However, I am at least able to understand Mandarin and can carry a fairly civil conversation. This is why when a good Chinese movie comes along, especially if it's an Ang Lee one, I prefer to watch it in Chinese. The emotions and nuances of the characters are obviously better delineated and expressed. Unfortunately, the only versions showing in Manila so far are the English dubbed ones.

The language, however, does not take away from the other points of this film. The principal actors carry the film well and deliver textured performances, much the way you'd expect an Ang Lee film to be. It is interesting to note that Ang Lee has done films where women are the central focus. Just as in his previous films, such as the sisters in Eat, Drink and Sense, the women in Crouching Tiger have substantial roles equal to and, at times, surpassing their male counterparts. The two female protagonists' fight scenes number more and are also more complex than what you'd see with the male warriors in this film.

This film revolves around women warriors Jen Yu (Zhang Zi yi) and Yu Shu Lien (Michelle Yeoh} and their intertwined relationships with Li Mu Bai (Chow Yun Fat) and Lo (Chang Chen). Apart from showcasing the characters' combating skills, their inner workings are explored, revealing lots of gray areas motivating their actions. When Yu Shu Lien looks at Li Mu Bai, the longing is evident, but expressing it seems a more difficult task than killing off an enemy. It's all in the eyes.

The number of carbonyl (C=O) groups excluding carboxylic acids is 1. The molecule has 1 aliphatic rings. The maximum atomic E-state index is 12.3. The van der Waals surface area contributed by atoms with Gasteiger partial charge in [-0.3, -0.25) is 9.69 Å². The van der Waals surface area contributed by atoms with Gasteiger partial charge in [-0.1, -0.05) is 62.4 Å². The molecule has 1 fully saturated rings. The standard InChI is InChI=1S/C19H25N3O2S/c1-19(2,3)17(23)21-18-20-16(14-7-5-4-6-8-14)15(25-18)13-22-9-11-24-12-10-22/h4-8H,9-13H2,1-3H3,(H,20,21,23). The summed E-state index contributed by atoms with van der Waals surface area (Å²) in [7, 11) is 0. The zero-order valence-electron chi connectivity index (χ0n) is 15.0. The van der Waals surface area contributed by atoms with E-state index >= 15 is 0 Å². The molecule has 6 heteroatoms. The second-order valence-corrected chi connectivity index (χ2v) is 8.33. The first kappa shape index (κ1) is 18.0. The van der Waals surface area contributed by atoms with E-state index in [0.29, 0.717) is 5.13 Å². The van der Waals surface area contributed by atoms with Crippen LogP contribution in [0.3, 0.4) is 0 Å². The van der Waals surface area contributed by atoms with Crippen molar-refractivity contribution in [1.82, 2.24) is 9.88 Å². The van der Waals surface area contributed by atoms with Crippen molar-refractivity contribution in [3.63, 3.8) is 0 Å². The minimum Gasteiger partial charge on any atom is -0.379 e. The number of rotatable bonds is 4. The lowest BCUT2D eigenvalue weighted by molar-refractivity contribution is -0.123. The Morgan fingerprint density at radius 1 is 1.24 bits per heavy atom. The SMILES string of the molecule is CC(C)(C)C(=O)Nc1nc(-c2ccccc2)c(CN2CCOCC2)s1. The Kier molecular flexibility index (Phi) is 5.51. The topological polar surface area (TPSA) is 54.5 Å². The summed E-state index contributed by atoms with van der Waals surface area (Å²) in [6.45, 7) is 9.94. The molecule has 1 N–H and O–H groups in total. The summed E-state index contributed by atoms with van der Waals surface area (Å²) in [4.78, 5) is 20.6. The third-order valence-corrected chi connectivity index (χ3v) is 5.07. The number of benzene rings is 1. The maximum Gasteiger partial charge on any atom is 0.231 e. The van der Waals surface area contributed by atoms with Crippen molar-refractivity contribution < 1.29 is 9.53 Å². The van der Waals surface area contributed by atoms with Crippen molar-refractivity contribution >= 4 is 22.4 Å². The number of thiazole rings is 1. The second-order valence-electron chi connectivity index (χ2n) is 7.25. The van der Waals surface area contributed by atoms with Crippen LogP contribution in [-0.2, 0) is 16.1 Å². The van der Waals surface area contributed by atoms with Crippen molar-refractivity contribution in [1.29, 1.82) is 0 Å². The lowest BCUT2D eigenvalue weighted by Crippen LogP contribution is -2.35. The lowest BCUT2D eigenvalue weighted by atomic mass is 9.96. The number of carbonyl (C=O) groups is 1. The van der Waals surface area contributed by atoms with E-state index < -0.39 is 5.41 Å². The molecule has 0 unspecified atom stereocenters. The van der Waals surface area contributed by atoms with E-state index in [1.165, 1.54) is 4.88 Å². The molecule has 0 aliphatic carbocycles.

The characters try to find balance in a world of social obligations, repressed desires, and explosive passions. This kind of emotional interplay is where Ang is most adept. His effort to incorporate this into a martial arts movie, however, is something up for discussion. Fans of hardcore, fast-paced, action-packed kung fu movies may not enjoy Crouching Tiger as much since it decidedly takes a more roundabout path.

The gracefully choreographed fight scenes aren't an end to themselves but only serve to drive the drama along. While the plot that sets the movie off is nothing new, I personally found it refreshing that the martial arts isn't the main point. The fight scenes were elegant yet had a tongue in cheek quality to them (they had little injections of humor typical of kung fu films). The film is not just a kung fu movie with flying kicks and gliding warriors, it's a sweeping drama with restrained loves and hidden emotions.